6 300 North Second Street | Suite 902 | Harrisburg, PA | 6 Associated Petroleum Industries of Pennsylvania A Division of the American Petroleum Institute What We Do Certification Each day, the oil and natural gas industry depends on equipment to produce, refine and distribute its products. The equipment used is some of the most technologically advanced available in the search for oil and gas and allows the industry to operate in an environmentally safe manner. Designed for manufacturers of production, drilling, and refinery equipment, the API Monogram Program verifies that manufacturers are operating in compliance with industry standards. API also provides quality, environmental, and occupational health and safety management systems certification through APIQR.

7 300 North Second Street | Suite 902 | Harrisburg, PA | 7 Associated Petroleum Industries of Pennsylvania A Division of the American Petroleum Institute What We Do Education API organizes seminars, workshops, conferences, and symposia on public policy issues. Through API University, we provide training materials to help people in the oil and natural gas business meet regulatory requirements and industry standards. To prepare the next generation of Americans to make informed decisions or pursue careers in our industry, we work with the National Science Teachers Association and other educational groups to impart scientific literacy and develop critical thinking skills in the classroom. Resources developed specifically for teachers and students include Energy & Society, and informative and interactive educational resources in one easy-to-use location.www.classroom-energy.org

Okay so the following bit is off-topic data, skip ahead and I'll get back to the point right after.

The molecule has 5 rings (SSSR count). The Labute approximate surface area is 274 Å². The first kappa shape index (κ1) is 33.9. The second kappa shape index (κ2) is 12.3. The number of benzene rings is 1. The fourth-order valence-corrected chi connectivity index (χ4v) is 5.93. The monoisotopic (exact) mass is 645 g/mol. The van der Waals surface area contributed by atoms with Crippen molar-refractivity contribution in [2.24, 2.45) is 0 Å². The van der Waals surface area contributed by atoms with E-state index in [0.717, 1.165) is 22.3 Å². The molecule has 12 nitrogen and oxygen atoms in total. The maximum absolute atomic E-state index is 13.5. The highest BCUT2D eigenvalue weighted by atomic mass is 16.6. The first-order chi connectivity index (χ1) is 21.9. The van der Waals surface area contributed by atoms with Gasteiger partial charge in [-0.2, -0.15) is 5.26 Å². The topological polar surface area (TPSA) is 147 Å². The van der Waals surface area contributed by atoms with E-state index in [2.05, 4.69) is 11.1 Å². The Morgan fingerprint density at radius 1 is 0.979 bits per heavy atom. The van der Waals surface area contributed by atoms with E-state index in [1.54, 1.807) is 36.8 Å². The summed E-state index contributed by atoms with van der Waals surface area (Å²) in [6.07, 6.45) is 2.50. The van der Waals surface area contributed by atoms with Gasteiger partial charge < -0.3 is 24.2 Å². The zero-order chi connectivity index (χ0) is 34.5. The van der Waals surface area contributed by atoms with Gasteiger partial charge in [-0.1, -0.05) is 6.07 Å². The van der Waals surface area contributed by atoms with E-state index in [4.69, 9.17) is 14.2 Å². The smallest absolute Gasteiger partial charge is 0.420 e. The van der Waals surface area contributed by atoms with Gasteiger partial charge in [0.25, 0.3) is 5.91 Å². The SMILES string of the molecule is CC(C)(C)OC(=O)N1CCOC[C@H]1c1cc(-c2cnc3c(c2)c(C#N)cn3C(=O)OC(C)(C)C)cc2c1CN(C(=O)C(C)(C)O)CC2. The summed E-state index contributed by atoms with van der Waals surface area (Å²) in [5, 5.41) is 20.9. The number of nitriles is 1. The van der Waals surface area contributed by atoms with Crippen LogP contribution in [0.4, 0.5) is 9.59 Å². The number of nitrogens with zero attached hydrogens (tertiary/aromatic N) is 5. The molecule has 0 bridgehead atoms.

8 300 North Second Street | Suite 902 | Harrisburg, PA | 500 corporate members include large corporations, smaller independents, service and supply companies throughout the US and the world Largest, oldest, and most diverse association of oil and gas businesses with over 900 members in PA

9 300 North Second Street | Suite 902 | Harrisburg, PA | The Keystone Energy Forum was formed through a partnership of two major oil and gas trade associations in Pennsylvania. The American Petroleum Institute and the Pennsylvania Independent Oil & Gas Association represent over 95% of operators in the Commonwealth. REACH OUT, INFORM, EDUCATE

10 300 North Second Street | Suite 902 | Harrisburg, PA | A New - Yet Old- PA Industry 1859: Drake Oil Well 1878: Haymaker Well in Murrysville. First commercial natural gas well in U.S. 150 YEARS of drilling history, 60 years of hydro fracturing. 350,000 vertical wells 60,000 still in production

11 300 North Second Street | Suite 902 | Harrisburg, PA | Shale Formations in Pennsylvania

12 300 North Second Street | Suite 902 | Harrisburg, PA | Marcellus Shale Formation Geological formation created about 380 million years ago in Middle Devonian age As formation aged and decayed, natural gas trapped in the shale Formation rests a mile or more below surface, thickness between feet Approximately size of 95,000 square miles

13 300 North Second Street | Suite 902 | Harrisburg, PA | Marcellus Shale Formation Estimated recoverable reserves: 500 trillion cubic feet (tcf) –Current U.S. natural gas demand is 23 tcf per year –Marcellus has potential to serve not only Pennsylvania, but can meet 25 percent of total U.S. natural gas demand –Natural gas prices would increase without current Marcellus Shale production Economically feasible as a result of: –Horizontal drilling –Proximity to northeastern population centers